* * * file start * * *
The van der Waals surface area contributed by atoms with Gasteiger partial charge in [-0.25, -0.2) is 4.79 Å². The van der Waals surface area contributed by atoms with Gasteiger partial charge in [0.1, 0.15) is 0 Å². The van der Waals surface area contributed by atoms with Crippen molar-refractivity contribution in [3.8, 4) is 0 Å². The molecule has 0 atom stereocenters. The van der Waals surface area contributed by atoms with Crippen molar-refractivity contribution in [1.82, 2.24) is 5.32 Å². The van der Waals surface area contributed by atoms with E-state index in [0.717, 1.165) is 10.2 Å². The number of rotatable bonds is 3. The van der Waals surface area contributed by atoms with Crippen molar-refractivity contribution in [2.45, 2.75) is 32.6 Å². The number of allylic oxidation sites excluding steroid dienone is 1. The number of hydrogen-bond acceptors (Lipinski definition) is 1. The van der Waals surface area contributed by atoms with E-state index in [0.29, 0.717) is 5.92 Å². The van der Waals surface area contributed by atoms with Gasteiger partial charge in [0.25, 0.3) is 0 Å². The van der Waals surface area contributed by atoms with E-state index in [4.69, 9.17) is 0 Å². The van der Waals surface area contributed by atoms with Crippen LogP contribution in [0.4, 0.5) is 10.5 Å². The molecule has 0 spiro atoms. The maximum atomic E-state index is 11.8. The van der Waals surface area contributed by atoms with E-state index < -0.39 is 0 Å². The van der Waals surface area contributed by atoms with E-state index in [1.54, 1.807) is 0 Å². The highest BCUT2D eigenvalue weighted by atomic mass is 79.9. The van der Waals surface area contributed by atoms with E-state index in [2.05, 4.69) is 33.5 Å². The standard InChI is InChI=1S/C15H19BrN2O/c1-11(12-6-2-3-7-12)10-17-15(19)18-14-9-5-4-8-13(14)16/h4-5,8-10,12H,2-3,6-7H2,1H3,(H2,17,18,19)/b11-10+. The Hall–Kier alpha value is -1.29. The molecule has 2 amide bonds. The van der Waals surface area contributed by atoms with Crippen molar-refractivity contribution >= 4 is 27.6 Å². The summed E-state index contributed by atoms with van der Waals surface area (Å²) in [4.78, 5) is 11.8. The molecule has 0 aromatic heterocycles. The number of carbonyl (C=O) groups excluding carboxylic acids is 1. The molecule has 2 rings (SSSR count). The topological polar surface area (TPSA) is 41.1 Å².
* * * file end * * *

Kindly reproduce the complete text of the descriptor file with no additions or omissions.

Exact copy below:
The van der Waals surface area contributed by atoms with Gasteiger partial charge in [-0.25, -0.2) is 4.79 Å². The van der Waals surface area contributed by atoms with Gasteiger partial charge in [0.1, 0.15) is 0 Å². The van der Waals surface area contributed by atoms with Crippen molar-refractivity contribution in [3.8, 4) is 0 Å². The molecule has 0 atom stereocenters. The van der Waals surface area contributed by atoms with Crippen molar-refractivity contribution in [1.82, 2.24) is 5.32 Å². The van der Waals surface area contributed by atoms with E-state index in [0.717, 1.165) is 10.2 Å². The number of rotatable bonds is 3. The van der Waals surface area contributed by atoms with Crippen molar-refractivity contribution in [2.45, 2.75) is 32.6 Å². The number of allylic oxidation sites excluding steroid dienone is 1. The number of hydrogen-bond acceptors (Lipinski definition) is 1. The van der Waals surface area contributed by atoms with E-state index in [0.29, 0.717) is 5.92 Å². The van der Waals surface area contributed by atoms with Gasteiger partial charge in [0.25, 0.3) is 0 Å². The van der Waals surface area contributed by atoms with E-state index in [4.69, 9.17) is 0 Å². The van der Waals surface area contributed by atoms with Crippen LogP contribution in [0.4, 0.5) is 10.5 Å². The molecule has 0 spiro atoms. The maximum atomic E-state index is 11.8. The van der Waals surface area contributed by atoms with E-state index < -0.39 is 0 Å². The van der Waals surface area contributed by atoms with E-state index in [1.54, 1.807) is 0 Å². The highest BCUT2D eigenvalue weighted by atomic mass is 79.9. The van der Waals surface area contributed by atoms with E-state index in [2.05, 4.69) is 33.5 Å². The standard InChI is InChI=1S/C15H19BrN2O/c1-11(12-6-2-3-7-12)10-17-15(19)18-14-9-5-4-8-13(14)16/h4-5,8-10,12H,2-3,6-7H2,1H3,(H2,17,18,19)/b11-10+. The Hall–Kier alpha value is -1.29. The molecule has 2 amide bonds. The van der Waals surface area contributed by atoms with Crippen molar-refractivity contribution >= 4 is 27.6 Å². The summed E-state index contributed by atoms with van der Waals surface area (Å²) in [4.78, 5) is 11.8. The molecule has 0 aromatic heterocycles. The number of carbonyl (C=O) groups excluding carboxylic acids is 1. The molecule has 2 rings (SSSR count). The topological polar surface area (TPSA) is 41.1 Å².